It takes a lot of time and continuous effort to learn and stay abreast of the cattle marketing system. You will need to know and understand cash prices, futures prices, price outlook, and the supply/demand situation. To remain profitable a producer must know what marketing alternatives are available to him. Know how to use each alternative, and how to interpret market signals.

     All Beef Cattle Production starts with the farmer or rancher that produces the calf, usually termed Cow Calf producer. The cow calf producer is the one who invests in land, animals, feed and other inputs required to raise the calf. Typically, the cow-calf producer will wean the calf at a weight near 400 pounds or higher.

     Some cow-calf producers retain ownership of the calves from birth through the stocker phase of the production process and even some maintain ownership through the feedlot. These producers evaluate the profit potential at each production level before deciding to keep their cattle through the next production phase. When their profit objective is reached they sell the cattle. Retained ownership allows the producer the flexibility to reject the market price today in hope of obtaining a better price at a later date. This market alternative can be successful if the cattleman can minimize the costs of growing the animals during the extended ownership period. Also implied in this retained ownership decision is the cattleman’s hope that the market does not turn against him.  These are the things that help to make it hard to develop that first beef cattle marketing plan.

Learn How The Cattle Market Determines Cattle Prices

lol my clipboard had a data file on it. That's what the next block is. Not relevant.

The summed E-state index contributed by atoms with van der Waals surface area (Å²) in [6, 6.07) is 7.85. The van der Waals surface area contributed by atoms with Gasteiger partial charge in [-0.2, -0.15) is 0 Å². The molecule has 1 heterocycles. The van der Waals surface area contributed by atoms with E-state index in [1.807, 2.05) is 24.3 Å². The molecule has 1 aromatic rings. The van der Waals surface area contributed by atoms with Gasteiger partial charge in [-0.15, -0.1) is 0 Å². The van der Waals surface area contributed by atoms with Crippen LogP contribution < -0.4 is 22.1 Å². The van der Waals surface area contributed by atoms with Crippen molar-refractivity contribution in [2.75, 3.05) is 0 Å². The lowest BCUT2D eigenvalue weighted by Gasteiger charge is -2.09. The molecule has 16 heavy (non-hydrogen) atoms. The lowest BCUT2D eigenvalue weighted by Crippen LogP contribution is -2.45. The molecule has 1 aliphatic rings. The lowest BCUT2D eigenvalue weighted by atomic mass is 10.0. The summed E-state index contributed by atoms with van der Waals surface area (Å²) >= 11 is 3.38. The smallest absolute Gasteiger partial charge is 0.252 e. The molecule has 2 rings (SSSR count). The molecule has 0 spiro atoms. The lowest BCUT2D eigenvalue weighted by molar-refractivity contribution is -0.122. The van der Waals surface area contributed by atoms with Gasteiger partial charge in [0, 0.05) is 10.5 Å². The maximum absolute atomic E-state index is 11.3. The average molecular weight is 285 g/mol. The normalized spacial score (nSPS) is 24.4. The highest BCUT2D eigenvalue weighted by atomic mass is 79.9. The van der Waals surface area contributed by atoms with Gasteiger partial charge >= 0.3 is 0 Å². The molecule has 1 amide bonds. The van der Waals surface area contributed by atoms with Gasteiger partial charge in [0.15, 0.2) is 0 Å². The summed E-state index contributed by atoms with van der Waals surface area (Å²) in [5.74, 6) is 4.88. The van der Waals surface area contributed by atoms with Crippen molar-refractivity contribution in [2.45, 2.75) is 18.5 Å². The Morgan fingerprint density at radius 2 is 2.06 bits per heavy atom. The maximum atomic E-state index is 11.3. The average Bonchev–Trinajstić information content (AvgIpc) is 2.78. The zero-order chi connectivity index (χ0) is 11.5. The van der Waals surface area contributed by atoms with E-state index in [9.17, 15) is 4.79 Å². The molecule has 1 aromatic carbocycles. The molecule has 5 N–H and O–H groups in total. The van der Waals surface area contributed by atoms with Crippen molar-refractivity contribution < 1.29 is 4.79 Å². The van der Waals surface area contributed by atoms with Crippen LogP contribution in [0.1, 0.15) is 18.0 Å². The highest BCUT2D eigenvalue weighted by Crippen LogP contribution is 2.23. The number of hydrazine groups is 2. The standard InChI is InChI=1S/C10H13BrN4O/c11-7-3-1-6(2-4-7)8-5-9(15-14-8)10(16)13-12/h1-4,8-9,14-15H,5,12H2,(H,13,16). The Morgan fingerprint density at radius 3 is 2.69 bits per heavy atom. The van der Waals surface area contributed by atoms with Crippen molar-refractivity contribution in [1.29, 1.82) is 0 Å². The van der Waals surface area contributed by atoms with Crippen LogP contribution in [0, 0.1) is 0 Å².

The driving force behind this price discovery process is profit. Every stage of the production marketing channel wants to provide the consumer with a safe, quality product that adds value to the consumer’s decision to buy beef. Each segment of the channel adds value to the calf produced to satisfy this consumer need, but each segment also must make a profit.

     It is this dichotomy within the industry needing to work together but also each separate segment forced to being profitable that muddies the signals. The poultry industry solved this problem with vertical integration.

     Is the market offering a reasonable price? When should cattleman price their cattle? Knowing how prices are determined may help producers, feeders and packers answer these questions and take advantage of the highest possible price.

     Most people get frustrated when economists say that “the forces of supply and demand” determine prices, and as you might suspect, these economists are only partially correct. If supply and demand were known, prices would be easily determined. The fact is that supply and demand are not known.

     In reality, expected supply and demand determines price. Economists refer to beef demand as the amount of beef that will be bought at various prices during a certain time period. As the price of beef increases, the amount bought normally declines. When the price of beef declines, consumers are willing to buy more. Thus demand is made up of various components, including quantity and time. Other factors that may affect price are consumer income levels, number of consumers in the market, and prices of related products such as poultry and pork.

     Supply also has the two components of quantity and time. Supply is the quantity supplied at various prices during a certain time period. As price increases, producers are willing to produce more and sell more beef. As the price declines, producers are reluctant to sell more beef and over time, will produce less.